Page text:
CSL Antivenom Handbook

Australian Snakes and Snakebite

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These are often related to the neurotoxins structurally (ie phospholipase A2 ) and they bind to the muscle fibres, causing progressive destruction of the muscle cells with release of breakdown products. It is likely this process takes hours to become evident, by which time irreversible damage has been done.

The result is progressive muscle weakness and pain on movement, with myoglobinuria and possible secondary renal failure and hyperkalaemia (which can be severe, intractable and lethal).

Red discolouration of urine due to myolysis, resulting in myoglobinuria.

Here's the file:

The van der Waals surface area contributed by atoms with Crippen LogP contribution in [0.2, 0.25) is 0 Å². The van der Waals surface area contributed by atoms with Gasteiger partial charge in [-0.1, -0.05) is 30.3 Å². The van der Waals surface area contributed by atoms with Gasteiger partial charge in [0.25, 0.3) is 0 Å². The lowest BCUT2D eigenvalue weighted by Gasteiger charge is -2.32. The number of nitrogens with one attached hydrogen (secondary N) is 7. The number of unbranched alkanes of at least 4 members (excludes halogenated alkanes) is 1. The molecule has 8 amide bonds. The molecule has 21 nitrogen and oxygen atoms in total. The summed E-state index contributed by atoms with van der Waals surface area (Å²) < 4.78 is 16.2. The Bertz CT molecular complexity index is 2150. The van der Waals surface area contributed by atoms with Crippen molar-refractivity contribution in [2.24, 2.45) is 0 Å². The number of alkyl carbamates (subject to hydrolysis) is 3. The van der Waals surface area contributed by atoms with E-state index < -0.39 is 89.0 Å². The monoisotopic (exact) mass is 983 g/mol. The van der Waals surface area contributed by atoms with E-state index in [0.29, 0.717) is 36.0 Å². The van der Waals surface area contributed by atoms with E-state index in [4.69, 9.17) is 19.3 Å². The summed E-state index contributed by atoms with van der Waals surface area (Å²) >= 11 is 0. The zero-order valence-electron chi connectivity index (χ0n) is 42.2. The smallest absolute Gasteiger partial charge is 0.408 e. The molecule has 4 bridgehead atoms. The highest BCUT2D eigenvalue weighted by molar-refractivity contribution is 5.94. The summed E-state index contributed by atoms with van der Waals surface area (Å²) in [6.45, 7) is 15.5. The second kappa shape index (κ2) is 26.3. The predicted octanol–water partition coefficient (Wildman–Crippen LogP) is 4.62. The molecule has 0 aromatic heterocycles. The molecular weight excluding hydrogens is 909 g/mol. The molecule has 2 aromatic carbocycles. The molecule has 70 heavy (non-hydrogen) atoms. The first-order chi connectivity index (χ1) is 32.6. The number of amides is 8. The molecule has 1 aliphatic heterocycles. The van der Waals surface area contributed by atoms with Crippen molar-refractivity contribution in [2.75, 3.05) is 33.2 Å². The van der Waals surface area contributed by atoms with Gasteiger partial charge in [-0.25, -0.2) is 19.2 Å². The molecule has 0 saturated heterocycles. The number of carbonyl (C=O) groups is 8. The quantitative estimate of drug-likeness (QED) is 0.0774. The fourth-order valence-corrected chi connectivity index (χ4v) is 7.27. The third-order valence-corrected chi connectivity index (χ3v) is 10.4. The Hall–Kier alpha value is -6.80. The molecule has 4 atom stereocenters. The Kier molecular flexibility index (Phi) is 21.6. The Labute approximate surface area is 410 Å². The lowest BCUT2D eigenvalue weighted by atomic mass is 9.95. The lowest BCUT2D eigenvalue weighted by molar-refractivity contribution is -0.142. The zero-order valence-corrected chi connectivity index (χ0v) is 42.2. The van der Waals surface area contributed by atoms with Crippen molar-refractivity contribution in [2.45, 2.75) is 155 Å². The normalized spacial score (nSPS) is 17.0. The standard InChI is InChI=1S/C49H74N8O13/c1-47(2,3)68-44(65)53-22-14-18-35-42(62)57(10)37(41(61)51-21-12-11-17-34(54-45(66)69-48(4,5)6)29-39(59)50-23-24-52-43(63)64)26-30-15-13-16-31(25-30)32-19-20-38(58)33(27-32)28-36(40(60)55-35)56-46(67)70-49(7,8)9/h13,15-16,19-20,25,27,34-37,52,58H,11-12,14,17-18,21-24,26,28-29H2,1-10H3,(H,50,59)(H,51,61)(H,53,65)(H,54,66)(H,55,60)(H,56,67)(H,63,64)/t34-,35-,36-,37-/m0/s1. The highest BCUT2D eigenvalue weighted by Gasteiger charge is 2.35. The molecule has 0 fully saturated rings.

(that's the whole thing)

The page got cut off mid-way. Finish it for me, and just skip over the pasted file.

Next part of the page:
Key early signs include; pain on contracting muscles against resistance, muscle weakness (may mimic paralytic signs, as above) and dark urine which tests positive for blood on dipstix.

Key laboratory tests; plasma CK, urinary myoglobin (qualitative only; positive "ward test" for blood), plasma potassium levels and renal function.

Key species; tiger snakes, mulga snake, taipans, rough scaled snake, sea snakes.

Value of antivenom treatment: limited clinical experience suggests that antivenom, even given several days after the bite, may sometimes cause a rapid resolution of symptoms (muscle pain) and a fall in CK.